Despite Australia owning the tag of being a multicultural country, there is still a lot of ignorance surrounding the different traditions, cultures and values of our adopted citizens. So many people from so many different countries have ended up calling Australia home, assimilating into our Ďcultureí and learning what it is to be an Aussie. While many have brought their own countryís customs and traditions over here, unless we have immersed ourselves in a particular ethnic community, it is likely that much of these would remain a mystery to us. Perhaps it is the geographical distance between our country and most of the others that have caused this ignorance, or perhaps we just donít care as much as we should. But if that is the case, then why are we more familiar with some countries over others? Why do we seem to know more about Italy, France and America than we do about Kazakhstan, Uruguay or Slovakia? Is it because they are better tourist destinations, more developed, or is it because they are places we have grown up hearing about and visiting? Why do some European nations stand out more in peopleís minds than others?
This is a question that British-born Ben Coates asked as he travelled around the world, ultimately ending up stranded at Schiphol airport, the main international airport of the Netherlands. Calling a friendly Dutch girl for help, whom he had met months earlier while sailing around Cuba, Ben was invited into her home for dinner and then never left, moving to the country for good. In this book- part travel narrative, part historical guide- he explains his perceptions of the country, and how it differs from his previous expectations. Despite Britainís close proximity to the Netherlands, he found that he actually knew very little about the country, instead basing his knowledge on the typical stereotypes of tulips, clogs, windmills, marijuana and the red light district (a stereotype that much of the world holds onto, it would seem).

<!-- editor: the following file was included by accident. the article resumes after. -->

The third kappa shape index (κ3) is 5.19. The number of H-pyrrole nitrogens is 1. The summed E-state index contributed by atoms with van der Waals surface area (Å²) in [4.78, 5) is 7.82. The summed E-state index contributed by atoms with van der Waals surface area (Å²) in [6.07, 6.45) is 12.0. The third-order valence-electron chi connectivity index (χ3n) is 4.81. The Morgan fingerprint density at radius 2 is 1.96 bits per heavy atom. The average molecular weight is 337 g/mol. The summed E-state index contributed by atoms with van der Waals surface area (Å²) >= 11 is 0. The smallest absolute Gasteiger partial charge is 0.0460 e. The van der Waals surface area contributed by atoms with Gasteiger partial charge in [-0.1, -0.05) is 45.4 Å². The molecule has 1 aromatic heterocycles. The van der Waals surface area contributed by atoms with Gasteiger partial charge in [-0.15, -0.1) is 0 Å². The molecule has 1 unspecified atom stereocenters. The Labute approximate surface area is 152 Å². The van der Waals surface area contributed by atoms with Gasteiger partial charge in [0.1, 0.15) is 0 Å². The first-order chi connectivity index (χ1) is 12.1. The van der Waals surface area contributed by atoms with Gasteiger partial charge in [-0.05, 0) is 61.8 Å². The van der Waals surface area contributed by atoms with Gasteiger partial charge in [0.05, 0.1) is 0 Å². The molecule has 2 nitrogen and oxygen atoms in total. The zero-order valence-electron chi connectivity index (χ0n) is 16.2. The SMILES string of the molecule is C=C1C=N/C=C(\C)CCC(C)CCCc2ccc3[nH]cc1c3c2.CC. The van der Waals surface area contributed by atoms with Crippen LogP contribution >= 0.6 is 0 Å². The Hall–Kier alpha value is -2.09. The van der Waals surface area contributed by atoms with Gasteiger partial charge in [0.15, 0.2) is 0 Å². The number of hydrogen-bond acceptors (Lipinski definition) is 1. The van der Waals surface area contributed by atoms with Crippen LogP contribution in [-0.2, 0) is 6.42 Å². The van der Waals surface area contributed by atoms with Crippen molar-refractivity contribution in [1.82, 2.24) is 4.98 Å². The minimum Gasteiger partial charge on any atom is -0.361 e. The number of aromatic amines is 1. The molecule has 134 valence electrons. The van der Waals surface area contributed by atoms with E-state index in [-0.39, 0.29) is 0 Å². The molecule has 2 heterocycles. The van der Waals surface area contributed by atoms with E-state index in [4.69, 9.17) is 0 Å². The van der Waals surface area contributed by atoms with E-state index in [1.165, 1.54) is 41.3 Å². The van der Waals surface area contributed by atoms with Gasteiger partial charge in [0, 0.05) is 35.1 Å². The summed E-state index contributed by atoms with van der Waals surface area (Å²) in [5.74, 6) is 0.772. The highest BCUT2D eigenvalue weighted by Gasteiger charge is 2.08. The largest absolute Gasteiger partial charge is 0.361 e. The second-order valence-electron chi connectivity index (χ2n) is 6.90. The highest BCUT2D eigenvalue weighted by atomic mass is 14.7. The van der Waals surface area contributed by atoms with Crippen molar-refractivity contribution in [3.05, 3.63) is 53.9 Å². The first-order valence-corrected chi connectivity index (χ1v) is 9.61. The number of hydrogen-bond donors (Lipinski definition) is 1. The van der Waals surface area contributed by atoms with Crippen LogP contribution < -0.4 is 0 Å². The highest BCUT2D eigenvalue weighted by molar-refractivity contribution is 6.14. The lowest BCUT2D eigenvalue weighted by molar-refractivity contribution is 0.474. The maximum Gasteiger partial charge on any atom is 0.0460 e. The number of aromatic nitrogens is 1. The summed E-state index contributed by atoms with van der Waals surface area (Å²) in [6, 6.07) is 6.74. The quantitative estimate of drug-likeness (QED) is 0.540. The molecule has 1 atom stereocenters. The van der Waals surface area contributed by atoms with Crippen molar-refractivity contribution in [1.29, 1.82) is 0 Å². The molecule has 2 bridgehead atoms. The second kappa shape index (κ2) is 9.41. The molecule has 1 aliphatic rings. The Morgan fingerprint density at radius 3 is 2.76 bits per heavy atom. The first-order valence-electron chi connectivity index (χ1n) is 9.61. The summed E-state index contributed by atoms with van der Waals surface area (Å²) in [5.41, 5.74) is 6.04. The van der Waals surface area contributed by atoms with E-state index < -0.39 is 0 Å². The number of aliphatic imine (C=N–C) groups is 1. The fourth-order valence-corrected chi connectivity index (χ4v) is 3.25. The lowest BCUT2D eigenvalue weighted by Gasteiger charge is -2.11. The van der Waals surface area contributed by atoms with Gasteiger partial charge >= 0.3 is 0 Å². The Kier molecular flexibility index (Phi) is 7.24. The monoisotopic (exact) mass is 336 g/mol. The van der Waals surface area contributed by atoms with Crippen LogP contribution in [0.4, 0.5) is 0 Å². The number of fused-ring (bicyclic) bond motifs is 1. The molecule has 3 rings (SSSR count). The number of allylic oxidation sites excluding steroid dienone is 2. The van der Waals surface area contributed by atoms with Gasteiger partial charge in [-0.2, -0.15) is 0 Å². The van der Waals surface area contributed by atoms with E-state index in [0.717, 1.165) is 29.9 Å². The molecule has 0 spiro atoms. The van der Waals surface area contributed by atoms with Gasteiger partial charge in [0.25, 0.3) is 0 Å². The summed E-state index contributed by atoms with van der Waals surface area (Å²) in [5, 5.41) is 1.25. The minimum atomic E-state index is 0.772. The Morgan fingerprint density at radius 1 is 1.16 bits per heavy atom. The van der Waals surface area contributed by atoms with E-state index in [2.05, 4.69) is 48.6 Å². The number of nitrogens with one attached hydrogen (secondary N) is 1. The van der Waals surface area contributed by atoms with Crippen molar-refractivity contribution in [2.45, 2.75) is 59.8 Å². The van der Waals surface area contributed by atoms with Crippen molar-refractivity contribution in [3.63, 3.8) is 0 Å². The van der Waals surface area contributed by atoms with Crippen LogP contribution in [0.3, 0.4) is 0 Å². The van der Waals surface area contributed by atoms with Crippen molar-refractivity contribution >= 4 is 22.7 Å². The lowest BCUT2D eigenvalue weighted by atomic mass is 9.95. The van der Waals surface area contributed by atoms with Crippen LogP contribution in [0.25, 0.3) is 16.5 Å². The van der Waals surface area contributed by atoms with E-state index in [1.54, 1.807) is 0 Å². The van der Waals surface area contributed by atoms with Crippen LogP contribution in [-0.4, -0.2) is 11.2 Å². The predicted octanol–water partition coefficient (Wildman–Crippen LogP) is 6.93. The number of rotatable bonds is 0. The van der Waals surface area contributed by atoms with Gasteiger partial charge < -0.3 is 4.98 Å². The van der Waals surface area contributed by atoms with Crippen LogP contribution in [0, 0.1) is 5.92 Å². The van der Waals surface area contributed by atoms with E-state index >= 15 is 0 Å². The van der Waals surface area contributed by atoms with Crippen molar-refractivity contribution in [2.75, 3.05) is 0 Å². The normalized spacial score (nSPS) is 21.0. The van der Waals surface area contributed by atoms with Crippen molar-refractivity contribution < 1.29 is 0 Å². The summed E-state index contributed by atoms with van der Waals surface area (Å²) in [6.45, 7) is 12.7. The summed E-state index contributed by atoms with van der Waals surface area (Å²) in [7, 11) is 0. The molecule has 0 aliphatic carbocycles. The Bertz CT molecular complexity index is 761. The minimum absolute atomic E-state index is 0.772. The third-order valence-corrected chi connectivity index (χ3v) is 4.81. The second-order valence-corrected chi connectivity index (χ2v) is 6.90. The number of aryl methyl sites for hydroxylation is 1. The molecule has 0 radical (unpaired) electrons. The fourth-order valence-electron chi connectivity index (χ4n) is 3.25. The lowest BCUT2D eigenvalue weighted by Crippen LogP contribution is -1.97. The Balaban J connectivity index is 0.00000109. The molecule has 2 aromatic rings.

Aiming to dispel these labels, and find the true heart of the country, Ben travelled around the waterlogged cities of the Netherlands, visiting the larger metropolitans of Amsterdam and Rotterdam, and travelling through some of the smaller, lesser-known towns and villages. He met a variety of interesting people, experienced the food and culture of each area and learnt of the rich history associated with each place. He also investigated what sets the Dutch aside from other Europeans, including their fairly liberal yet practical attitudes, their intense love of football (soccer), and their associations with dairy, bicycles and the colour orange.
This book, which blends Benís experiences with the facts he has learnt, is both informative and enlightening, and teaches a lot about a country that is relatively hidden from everyday knowledge. I was unaware of some of the things he talked about- despite being half-Dutch - and Iím sure my own dad (whose parents were born in Holland) would find some of the information in this book quite revelatory, were he to read it. If you want to learn about a fascinating nation that is both hidden yet accessible, then this personal portrait on why the Dutch are different could be the book you are searching for.